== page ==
Most of the weapons are standard RE fare: machine pistol, semi-autos, magnums, SMG, an assault rifle, a couple of shotgun variations and combat knives, usable by only Claire and Barry. The two tag-alongs are armed either with a crowbar, which is useful for opening some doors and crates, or a brick, which is useful for building houses if you have enough of them.
Although some emphasis is placed on combat, many of the thematic elements from RE are still alive and well: puzzle solving, resource management, ammo conservation, and scavenging are a huge part of RE Rev 2.
Like the last couple of Resident Evil games, a cooperative tactic is necessary to progress, and players will alternate between armed and unarmed characters on both teams. Players will rendezvous with imprisoned Terra Save coworkers from time to time, teaming up long enough for them to turn, die, or betray you. Too bad, Crazy Pedro would have made an awesome playable character.
The Parts I Liked
The big winner in this game is the atmosphere and setting. Every once in a while I would be hit with a wave of nostalgia and feel the distant but still familiar Resident Evil vibe from the first two games. The environments are super creepy, the antagonists are reasonably threatening, and a couple of missed shots could be the difference between clearing a level successfully or dying in the woods with an empty gun.
The AI companion in this game is a vast improvement over the last couple of games: not once did Natalia or Moira attempt suicide. Moira will attempt to keep the path ahead lit with a flashlight, and will even toss an herb Claire’s way if the player starts to taper off in a fight. The combatants are able to move and shoot at the same time and this prevents the combat from becoming rooted and unnecessarily difficult.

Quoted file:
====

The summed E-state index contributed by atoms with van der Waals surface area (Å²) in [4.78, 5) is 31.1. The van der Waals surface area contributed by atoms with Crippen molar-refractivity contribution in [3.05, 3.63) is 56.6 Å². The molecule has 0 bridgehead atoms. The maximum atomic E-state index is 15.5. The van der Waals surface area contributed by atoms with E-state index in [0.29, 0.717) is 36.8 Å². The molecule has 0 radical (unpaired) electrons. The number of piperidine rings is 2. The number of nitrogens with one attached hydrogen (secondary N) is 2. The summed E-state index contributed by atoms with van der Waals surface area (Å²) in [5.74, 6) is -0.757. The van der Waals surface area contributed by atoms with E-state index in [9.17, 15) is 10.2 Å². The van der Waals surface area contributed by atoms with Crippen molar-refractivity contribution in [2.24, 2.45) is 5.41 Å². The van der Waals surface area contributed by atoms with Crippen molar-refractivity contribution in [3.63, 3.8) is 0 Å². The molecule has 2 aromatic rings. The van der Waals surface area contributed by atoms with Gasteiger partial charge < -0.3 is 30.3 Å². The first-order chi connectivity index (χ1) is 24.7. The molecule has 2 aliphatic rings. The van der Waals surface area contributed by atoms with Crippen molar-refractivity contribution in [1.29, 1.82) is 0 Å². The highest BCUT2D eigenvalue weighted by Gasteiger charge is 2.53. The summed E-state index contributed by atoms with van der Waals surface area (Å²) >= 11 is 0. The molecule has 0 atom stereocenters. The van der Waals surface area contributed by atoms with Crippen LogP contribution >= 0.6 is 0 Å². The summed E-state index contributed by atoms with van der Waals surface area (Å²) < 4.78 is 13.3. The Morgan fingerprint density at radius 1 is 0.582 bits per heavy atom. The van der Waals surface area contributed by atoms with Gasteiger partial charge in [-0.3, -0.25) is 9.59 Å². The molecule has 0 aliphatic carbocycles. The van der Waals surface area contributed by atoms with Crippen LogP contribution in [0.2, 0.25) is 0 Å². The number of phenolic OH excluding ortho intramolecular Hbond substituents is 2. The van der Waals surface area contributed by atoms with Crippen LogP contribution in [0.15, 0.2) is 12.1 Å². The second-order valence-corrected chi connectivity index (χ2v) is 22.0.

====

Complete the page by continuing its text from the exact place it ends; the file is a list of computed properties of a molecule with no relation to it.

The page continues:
You Knew it Was Coming
Barry Burton blows, there’s that. At times the weak and combative worthlessness of the pacifist/underaged companions made the game feel like a long escort mission.The same shitty companions could make for hostile co-op sessions: who in the hell wants to be the little girl with a brick or the character who won’t use a gun? I mean, Barry is a shitty choice but he’s still better than a little girl with a brick....barely.
The story is a jumbled wreck and perhaps tries too hard to take a new antagonist and make her OG. Why can’t we have a bad guy that’s doing bad shit in a game for a reason that actually make some kind of sense? Why does it have to go back to the same old over-elaborate revenge fantasy come to life? Bad guys do bad shit because they’re motivated, not because they’re crazy and/or angry.
The game has its moments of true original Resident Evil atmosphere and nostalgia, but those moments are fleeting and unsustained. Replayability is fair: you get some new skins and can replay any chapter with all the equipment currently in the inventory, but I petered out about halfway through the second chapter on the replay. I disliked both of the main protagonists and hated the two tag-alongs. Resident Evil Revelations 2 is interesting, but I don’t love it. Most folks will get what they want out of it with a five day rental.